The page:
Nancy Has Two Mommies | The Nation


Nancy Has Two Mommies

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Between 1900 and 1910, Rehak notes, publishers, having discovered a new demographic, introduced forty-six girls' series. Stratemeyer concocted the Motor Girls, a spinoff of the profitable Motor Boys, about young Cora Kimball, whose wealthy mother buys her an automobile. As Rehak astutely observes, Cora and company "differed enormously from the heroines of girls' books in the previous century, most of whom were locked in some kind of domestic drama involving death or hardship."

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Brenda Wineapple
Brenda Wineapple is the author, most recently, of White Heat: The Friendship of Emily Dickinson and Thomas Wentworth...

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It was after the amazing success of the Hardy Boys mysteries in 1927 that Stratemeyer envisioned more "bright, vigorous stories for older girls having to do with the solving of several mysteries." With his principal publisher, Grosset & Dunlap, on board, he sent a three-and-a-half-page outline of The Secret of the Old Clock, featuring a lone girl detective, to one of his writers, Mildred Augustine Wirt, a 25-year-old University of Iowa graduate and the first woman to complete its journalism school program. Given the pen name Carolyn Keene, Wirt dressed 16-year-old Nancy Drew for success: tweed suits, blue frocks, sparkling eyes (they matched that sporty roadster), and enough moxie to get the job--any job--done.

Released in a "breeder" set (three at once: another Stratemeyer innovation), the Nancy Drew Mystery Stories were a hit. Smart, daring, curious, even a crack shot (yes, at least on one occasion she toted a revolver), Nancy lived in River Heights, somewhere in the Midwest, in a comfortable home with an unobtrusively patrician and doting father. Evidently she finished high school, but having no discernible ambition and no need for money, she never sought paid employment or even mentioned college. She had two loyal female sidekicks, the traditionally feminine Bess and the tomboy George; a dim but dependable boyfriend (Nancy is largely asexual); and a matronly housekeeper who cooked and cleaned. Naturally, Nancy was a cut above them all, for only she could right wrongs, restore order, pour tea and play golf, all for 50 cents a book.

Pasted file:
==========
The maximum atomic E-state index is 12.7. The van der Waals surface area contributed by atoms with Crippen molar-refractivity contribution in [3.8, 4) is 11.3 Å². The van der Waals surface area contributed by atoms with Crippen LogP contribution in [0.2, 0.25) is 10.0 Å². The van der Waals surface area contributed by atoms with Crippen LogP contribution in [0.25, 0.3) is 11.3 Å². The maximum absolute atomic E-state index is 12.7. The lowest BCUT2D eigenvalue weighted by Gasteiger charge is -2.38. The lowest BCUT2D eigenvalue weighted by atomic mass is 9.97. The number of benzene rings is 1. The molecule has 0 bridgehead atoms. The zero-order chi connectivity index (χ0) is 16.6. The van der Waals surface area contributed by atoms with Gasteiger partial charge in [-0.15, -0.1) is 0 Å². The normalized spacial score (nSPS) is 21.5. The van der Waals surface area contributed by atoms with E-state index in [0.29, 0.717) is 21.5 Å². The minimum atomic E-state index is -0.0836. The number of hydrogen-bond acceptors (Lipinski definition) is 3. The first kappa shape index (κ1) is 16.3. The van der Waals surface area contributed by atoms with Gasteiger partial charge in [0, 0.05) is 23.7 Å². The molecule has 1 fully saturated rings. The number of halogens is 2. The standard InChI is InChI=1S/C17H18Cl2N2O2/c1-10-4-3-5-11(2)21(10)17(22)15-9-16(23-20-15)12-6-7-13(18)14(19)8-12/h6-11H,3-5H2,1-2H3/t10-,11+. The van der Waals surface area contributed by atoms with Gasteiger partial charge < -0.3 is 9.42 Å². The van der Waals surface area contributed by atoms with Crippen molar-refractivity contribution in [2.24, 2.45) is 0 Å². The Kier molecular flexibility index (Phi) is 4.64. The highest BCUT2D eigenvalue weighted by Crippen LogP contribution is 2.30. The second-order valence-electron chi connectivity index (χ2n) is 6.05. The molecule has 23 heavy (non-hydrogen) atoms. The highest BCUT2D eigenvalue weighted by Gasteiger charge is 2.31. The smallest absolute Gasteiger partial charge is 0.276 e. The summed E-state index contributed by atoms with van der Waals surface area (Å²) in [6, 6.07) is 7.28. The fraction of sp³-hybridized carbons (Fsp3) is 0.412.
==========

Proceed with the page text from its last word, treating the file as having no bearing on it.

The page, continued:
The stock market crash, the death of Edward Stratemeyer, even the Depression did not dampen her spirits, which doubtless increased her appeal. When Stratemeyer's daughters, Harriet Adams and Edna Stratemeyer, took over the Syndicate, they cut costs by moving its offices to New Jersey, canceling several titles and reducing the writers' fees. Not surprisingly, they lost several authors, among them the prolific Mildred Wirt. But not Carolyn Keene.

Even pluckier than Nancy, Wirt was a married woman with a daughter who could turn out half a dozen non-Syndicate books in a year, including the Mildred A. Wirt Mystery Stories, written under her own name for a change. These heroines were firm, frank and far more independent. But pinched by the Depression, Wirt soon returned to the fold--without, that is, giving up her other work. In 1944 she held positions as publicity writer for the Toledo Community Chest and as City Hall reporter at the Toledo Times. (Eventually, she went on to earn her pilot's license, and by the late 1960s she was writing an aviation column called "Happy Landings.")

In the meantime Adams, who was running the Syndicate almost single-handedly, had grown so fond of Nancy Drew--as a character and an asset--that her outlines and suggestions grew longer and more didactic. She smoothed Nancy's edges and kept her insulated from the world at large: during the war, scarcely mentioned, when women were entering the workplace in huge numbers, Nancy fretted over dances and dates. Soon Adams went so far as to assign Syndicate books to an in-house staff, which she could better control, and Mildred Wirt was summarily dropped.

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